The QRT-PCR assay was conducted to detect the level of RNA transcripts. For reverse transcription (RT) reaction, the reaction mixture (20 µl) for tissues and cell lines containing 1 µg total RNA was reversely transcribed to cDNA by using PrimeScript RT reagent kit with gDNA Eraser (Takara, Dalian, China), while 7 µl plasma RNA was used in the RT reaction (20 µl), followed the protocol of 42°C for 2 min, then 37°C for 15 min and 85°C for 5 sec. Then all cDNA samples were detected immediately by QRT-PCR using the SYBR®Premix Ex Taq™ II real-time PCR kit (Takara) in a 20-µl reaction volume, which contained 10 µl of SYBR-Green master PCR mix, 0.8 µl each of forward and reverse primers, 2 µl of diluted cDNA template, and appropriate amounts of sterile distilled water. The cycling conditions were initial denaturation at 95°C for 5 min; 40 cycles of denaturation at 95°C for 30 sec, annealing at 62.5°C for 30 sec, and elongation at 72°C for 30 sec. Given that the level of glyceraldehyde-phosphate dehydrogenase (GAPDH) mRNA was found to be relatively stable in plasma (26,27), we chose GAPDH as the endogenous control for data normalization to determine the relative expression of the target genes. The sequence of PCR primers are as follows: GAS5, forward, 5′-GTGTGGCTCTGGATAGCAC-3′; reverse, 5′-ACCCAAGCAAGTCATCCATG-3′. GAPDH, forward, 5′-GGTCTCCTCTGACTTCAACA-3′; reverse, 5′-GTGAGGGTCTCTCTCTTCCT-3′. The reaction conditions were set according to the kit instructions. After completion of the reaction, the amplification curve and melting curve were analyzed to measure the specificity of the amplified products.

Statistical analysis

The relative expression of GAS5 was calculated using the comparative cycle threshold (Ct) method (2−ΔCt). Samples with a Ct >40 were considered as negative. All statistical analyses were performed using the Statistical Product and Service Solutions (SPSS) 17.0 software (SPSS, Chicago, IL, USA). Data analysis was performed for pairs of tissues and plasma samples by using paired-sample t-test. The analysis between NSCLC plasma and controls was applied by using independent two-tailed t-test. Two-sided Chi-square test and one-way ANOVA were used to assess the association between the expression level and clinicopathological factors. A receiver operating characteristic (ROC) curve was applied to evaluate the diagnostic value. P<0.05 was considered statistically significant.


Cloning and sequencing of qRT-PCR products

The qRT-PCR products of GAS5 and GAPDH were purified using the AxyPrep DNA Gel Extraction kit (Axygen, USA) and then were cloned into the PMD 19-T vector (Takara). The melting curve analysis (Fig. 1) and their PCR products sequence results were available as expected, which were completely consistent with the entries from the NCBI database (Fig. 2).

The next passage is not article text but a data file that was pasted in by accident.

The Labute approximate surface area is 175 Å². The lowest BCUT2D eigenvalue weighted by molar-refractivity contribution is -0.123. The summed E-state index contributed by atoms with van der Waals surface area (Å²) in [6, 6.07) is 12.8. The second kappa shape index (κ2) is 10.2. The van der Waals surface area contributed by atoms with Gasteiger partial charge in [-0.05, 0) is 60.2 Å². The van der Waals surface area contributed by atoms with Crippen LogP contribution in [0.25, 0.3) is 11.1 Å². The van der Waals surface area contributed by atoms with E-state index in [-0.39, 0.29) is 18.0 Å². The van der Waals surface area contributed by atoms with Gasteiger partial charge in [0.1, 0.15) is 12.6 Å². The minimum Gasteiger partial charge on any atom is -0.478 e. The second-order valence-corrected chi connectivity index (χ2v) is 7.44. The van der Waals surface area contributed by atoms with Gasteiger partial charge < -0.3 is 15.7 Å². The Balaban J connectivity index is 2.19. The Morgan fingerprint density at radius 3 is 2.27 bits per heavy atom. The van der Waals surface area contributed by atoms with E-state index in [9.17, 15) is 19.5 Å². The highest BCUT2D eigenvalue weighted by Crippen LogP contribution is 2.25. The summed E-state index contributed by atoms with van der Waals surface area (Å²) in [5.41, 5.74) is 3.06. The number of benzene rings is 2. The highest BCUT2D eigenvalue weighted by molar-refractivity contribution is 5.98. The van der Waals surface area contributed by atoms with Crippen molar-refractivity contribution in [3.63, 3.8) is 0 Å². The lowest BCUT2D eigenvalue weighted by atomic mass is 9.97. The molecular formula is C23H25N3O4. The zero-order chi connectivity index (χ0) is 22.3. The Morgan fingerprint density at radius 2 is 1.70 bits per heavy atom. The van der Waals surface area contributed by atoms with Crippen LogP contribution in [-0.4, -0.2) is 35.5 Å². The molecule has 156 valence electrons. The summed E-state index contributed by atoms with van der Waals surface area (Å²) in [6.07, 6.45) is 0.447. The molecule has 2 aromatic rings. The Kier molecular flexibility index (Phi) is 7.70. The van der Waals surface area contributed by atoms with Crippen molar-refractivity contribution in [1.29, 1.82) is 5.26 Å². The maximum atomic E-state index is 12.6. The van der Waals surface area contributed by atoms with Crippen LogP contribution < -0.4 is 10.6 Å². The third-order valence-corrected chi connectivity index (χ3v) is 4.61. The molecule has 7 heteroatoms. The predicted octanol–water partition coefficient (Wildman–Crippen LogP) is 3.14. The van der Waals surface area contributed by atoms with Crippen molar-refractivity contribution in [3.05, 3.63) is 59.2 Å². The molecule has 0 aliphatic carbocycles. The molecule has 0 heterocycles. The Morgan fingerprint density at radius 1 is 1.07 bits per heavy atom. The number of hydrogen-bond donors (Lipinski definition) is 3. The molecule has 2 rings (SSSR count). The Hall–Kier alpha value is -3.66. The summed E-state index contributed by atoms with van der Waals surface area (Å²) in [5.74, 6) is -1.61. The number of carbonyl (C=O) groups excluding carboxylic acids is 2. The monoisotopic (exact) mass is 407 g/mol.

GAS5 expression level in NSCLC tissues and cell lines

To further validate the importance of GAS5 in NSCLC, its expression level was detected in 80 pairs of NSCLC tissue samples (including 40 ADC, 36 SCC and 4 LSLC) and corresponding normal tissues by using quantitative real-time PCR. The results showed that GAS5 was distinctly decreased in NSCLC tissues (P<0.001) (Fig. 3A). Waterfall plot further demonstrated that GAS5 was reduced ≥3-fold in 46.3% (37/80) of the NSCLC patients (Fig. 3B). Data analysis showed the GAS5 expression level presented a similar trend and declined both in ADC and SCC (P<0.05) (Fig. 3C). In addition, the ROC curve illustrated strong separation between the tumor tissues and control group, with an area under curve (AUC) of 0.653 (95% CI, 0.568–0.738; P<0.001) (Fig. 3D).

We further explored its relative expression in four NSCLC cell lines (H1299, 95-D, A549, SPC-A-1) and human embryonic lung fibroblast (HELF) by QRT-PCR, and results indicated a lower expression of GAS5 in H1299, 95-D, A549 cell lines compared with HELF cell line except for SPC-A-1 cell line (Fig. 4). Among the three NSCLC cell lines, GAS5 decreased the most in 95-D and H1299 cell lines.

The correlation of GAS5 expression level in tissues with clinicopathological features was assessed as shown in Table I. The low expression level of GAS5 was associated with tumor size of NSCLC patients (P<0.05). However, no other significant differences were found between the expression level and the clinical characteristics of the patients including age, gender, smoking status, TNM stage, advanced T-stage and regional lymph node metastasis (P>0.05). Presumably, these results suggested that the downregulation of GAS5 might have bearing on the disease status of human NSCLC.

GAS5 expression level of plasma in NLCLC patients